Loneliness in Carson Mcculler’s The Heart is a Lonely Hunter

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R. Parthiban
T. Thiruppathi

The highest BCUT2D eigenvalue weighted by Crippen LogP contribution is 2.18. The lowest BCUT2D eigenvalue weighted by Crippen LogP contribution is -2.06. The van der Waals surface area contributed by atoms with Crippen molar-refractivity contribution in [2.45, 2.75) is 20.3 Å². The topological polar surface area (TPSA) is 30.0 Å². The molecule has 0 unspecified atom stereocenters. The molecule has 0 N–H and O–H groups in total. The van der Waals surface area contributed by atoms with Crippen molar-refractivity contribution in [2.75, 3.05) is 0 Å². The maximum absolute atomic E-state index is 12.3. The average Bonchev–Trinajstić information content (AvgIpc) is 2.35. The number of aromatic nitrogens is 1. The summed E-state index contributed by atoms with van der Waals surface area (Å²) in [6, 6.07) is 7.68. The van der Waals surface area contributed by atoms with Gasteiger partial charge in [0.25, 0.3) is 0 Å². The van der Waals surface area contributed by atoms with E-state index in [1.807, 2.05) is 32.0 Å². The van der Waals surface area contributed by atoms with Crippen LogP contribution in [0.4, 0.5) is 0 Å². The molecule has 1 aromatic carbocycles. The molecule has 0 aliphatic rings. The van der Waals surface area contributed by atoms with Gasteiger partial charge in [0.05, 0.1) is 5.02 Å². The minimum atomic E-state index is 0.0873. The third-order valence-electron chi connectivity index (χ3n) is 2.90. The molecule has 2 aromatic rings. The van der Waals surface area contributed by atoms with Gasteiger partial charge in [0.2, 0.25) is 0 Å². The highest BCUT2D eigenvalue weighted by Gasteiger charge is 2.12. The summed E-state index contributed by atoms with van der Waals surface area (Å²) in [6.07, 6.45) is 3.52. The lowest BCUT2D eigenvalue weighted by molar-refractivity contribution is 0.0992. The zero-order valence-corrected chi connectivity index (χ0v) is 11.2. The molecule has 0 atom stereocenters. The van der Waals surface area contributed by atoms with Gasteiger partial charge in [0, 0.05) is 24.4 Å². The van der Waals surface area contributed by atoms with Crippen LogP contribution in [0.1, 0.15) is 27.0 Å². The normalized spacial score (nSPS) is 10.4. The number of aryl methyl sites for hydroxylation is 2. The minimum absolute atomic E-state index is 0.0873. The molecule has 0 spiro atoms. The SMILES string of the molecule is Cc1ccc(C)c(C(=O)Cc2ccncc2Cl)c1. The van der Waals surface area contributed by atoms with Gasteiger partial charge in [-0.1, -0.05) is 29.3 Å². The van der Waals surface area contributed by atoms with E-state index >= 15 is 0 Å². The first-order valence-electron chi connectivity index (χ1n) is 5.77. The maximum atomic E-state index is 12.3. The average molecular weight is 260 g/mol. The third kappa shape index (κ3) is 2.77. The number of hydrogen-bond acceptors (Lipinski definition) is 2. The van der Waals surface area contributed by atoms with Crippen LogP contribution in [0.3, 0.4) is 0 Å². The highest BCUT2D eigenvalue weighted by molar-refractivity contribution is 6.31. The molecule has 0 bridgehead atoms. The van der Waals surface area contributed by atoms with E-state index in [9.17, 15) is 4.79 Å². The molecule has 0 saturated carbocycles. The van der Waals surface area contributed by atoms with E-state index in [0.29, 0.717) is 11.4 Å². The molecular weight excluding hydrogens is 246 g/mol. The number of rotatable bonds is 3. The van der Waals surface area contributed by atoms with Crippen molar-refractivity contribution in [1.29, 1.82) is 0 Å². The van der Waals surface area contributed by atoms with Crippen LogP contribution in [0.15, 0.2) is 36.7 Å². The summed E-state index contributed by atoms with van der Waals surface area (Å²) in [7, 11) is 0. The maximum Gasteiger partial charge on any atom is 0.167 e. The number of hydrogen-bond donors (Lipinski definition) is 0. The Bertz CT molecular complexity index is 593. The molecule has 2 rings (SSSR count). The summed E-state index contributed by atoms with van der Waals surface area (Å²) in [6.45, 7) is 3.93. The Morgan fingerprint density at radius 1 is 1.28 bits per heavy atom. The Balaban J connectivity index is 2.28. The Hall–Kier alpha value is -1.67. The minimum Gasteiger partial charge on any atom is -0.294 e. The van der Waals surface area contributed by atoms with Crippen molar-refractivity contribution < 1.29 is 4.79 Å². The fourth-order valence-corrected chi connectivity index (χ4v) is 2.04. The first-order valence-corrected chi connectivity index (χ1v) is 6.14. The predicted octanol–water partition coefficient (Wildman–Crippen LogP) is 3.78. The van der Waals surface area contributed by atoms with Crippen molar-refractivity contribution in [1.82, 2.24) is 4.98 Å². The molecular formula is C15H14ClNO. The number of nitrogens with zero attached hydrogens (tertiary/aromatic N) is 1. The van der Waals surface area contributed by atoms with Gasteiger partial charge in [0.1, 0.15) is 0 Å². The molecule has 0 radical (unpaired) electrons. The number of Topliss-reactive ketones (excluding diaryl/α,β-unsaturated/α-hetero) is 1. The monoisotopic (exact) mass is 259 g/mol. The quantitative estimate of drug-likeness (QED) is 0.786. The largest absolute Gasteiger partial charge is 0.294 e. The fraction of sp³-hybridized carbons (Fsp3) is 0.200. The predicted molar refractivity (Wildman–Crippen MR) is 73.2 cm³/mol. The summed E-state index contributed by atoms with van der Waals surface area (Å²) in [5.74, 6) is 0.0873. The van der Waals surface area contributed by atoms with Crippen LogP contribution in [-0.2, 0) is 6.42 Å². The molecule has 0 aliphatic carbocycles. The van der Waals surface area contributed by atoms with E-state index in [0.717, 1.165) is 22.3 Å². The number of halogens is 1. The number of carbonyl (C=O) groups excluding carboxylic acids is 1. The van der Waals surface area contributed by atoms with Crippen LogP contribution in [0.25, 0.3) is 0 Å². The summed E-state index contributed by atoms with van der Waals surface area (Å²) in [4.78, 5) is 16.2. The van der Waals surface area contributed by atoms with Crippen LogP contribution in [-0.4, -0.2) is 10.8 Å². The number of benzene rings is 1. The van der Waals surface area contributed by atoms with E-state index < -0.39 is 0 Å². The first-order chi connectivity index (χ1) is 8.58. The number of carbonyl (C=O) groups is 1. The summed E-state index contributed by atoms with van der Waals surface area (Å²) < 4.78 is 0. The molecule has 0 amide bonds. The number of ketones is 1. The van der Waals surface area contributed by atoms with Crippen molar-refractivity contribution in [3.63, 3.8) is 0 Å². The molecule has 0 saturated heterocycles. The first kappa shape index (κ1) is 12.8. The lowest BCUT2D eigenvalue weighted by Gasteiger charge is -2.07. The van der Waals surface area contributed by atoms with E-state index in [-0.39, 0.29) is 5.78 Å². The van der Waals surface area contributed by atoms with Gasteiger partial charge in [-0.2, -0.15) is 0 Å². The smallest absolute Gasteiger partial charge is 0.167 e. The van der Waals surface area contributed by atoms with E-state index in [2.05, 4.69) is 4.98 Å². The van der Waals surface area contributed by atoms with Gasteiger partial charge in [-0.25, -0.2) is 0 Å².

As the novel The Heart Is a Lonely Hunter, it is a darker, more terrifying drama of isolation and despair.The novel through its characterization of Mick and Portia, can be seen as a critique towards certain intersecting power structures of the 1930s South, and by that demonstrate the crucial need of inter sectionality theory when examining those power structures in the characterization of the two characters. With my account of previous research on both Carson McCullers’ works in general, and her novel The Heart Is a Lonely Hunter more specifically, I have found that the novel has been read both as political and also as a text concerned with the social and political issues of its time. The major characters as well as the minor characters are greatly influenced by their past, their families, and people they met. Both primary socialization and secondary socialization spell out the future of their lives. Their isolation, resentment, bitterness, rebelliousness or meekness are caused according to Durkheim by many factors such as the material and non material social facts such as society, environment, church, state, morality, collective conscience, collective representation and social currents.

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